Mustafa Mugambo Mutone, a resident of Kyaterekera in Kagadi district in Uganda, where he serves as a village head, says he married his first wife in 1968 at the age of 16.
In the years since that time, Mutone has gone on to marry at least a dozen more wives and father 174 children, according to Ugandan newspaper New Vision.
“My youngest wife is 25 and the eldest is 50, but I had about 10 girlfriends before I married officially and they all delivered the same year,” Mutone said.
Mutone says his first-born child is already 49 years old, while a set of 4-year-old twins are the youngest.
Six of his wives are currently pregnant, which could very well bring the number of his children to 180.
The 65-year-old businessman runs a wholesale produce shop at the Kyaterekera trading center, where he sells beans, maize, and coffee.
Mutone says it has not been easy fending for his large family, though: “I have tried to feed my 13 wives and over 170 children, and it is not easy. I request the government to at least sponsor 30 of my children in secondary schools and tertiary institutions.”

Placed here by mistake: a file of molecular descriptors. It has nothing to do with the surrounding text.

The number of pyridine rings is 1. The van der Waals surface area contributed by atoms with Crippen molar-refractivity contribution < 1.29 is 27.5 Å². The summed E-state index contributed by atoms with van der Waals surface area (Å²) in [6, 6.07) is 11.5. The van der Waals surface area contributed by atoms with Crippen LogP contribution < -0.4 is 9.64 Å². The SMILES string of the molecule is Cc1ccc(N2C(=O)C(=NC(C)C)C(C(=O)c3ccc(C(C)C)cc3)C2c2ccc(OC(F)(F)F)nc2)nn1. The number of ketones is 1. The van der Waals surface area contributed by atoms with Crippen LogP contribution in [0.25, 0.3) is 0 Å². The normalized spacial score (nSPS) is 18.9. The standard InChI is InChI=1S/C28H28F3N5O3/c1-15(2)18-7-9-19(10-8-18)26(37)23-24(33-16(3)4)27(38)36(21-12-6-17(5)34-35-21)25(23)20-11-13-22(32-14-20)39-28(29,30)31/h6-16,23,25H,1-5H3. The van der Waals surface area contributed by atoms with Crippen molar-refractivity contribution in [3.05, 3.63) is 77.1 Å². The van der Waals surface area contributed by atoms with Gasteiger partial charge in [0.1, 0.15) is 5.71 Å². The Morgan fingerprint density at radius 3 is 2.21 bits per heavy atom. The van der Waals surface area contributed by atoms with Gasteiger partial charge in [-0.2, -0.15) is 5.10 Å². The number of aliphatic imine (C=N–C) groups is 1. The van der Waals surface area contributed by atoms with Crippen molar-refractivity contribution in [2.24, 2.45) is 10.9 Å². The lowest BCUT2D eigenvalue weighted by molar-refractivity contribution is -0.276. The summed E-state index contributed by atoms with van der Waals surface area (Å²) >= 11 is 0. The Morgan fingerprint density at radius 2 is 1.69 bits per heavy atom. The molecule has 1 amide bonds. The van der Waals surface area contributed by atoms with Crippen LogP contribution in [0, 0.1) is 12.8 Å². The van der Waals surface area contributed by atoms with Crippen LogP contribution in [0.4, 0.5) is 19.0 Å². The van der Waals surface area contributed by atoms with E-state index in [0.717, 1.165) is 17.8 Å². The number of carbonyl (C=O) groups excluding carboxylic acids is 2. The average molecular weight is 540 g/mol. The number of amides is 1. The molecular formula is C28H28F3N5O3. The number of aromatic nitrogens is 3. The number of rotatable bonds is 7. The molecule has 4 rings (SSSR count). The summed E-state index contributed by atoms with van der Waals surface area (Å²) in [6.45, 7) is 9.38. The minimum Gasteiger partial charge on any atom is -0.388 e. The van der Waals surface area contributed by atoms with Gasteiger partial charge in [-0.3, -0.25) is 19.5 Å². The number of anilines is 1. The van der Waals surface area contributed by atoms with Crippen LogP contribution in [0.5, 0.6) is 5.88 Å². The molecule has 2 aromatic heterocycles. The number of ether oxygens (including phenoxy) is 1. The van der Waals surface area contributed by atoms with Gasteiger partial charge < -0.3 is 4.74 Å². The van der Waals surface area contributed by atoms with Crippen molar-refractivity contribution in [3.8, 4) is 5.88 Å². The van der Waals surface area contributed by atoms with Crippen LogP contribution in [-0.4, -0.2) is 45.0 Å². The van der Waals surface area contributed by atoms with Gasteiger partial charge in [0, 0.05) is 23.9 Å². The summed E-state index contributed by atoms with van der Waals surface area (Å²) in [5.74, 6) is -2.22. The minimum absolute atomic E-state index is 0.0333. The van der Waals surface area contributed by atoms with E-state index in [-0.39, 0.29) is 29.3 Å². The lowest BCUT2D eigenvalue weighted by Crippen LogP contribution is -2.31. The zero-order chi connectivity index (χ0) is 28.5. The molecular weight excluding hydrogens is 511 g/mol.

About 40 of Mutone’s children are currently of primary school age, and he says with the help of his older children, he plans to establish a private nursery and primary school in his district to cater for their education.
With more than 90 grandchildren, Mutone says he manages to keep track of every child born to him by recording their birth in a special book.
Mutone cites distance as another challenge he has since some of his wives are scattered in far off places around the country. A few of them, according to him, are even based in neighboring countries, such as the Democratic Republic of Congo, Rwanda, and Burundi.
“I receive 10 calls every day from different wives who want attention, but I cannot be everywhere. I have seven wives in Kagadi alone,” Mutone says.
Mutone believes that despite the fact that he is close to his 70s, he can go on to have several more children because he leads a healthful lifestyle and does not drink alcohol or smoke.
by Mark Babatunde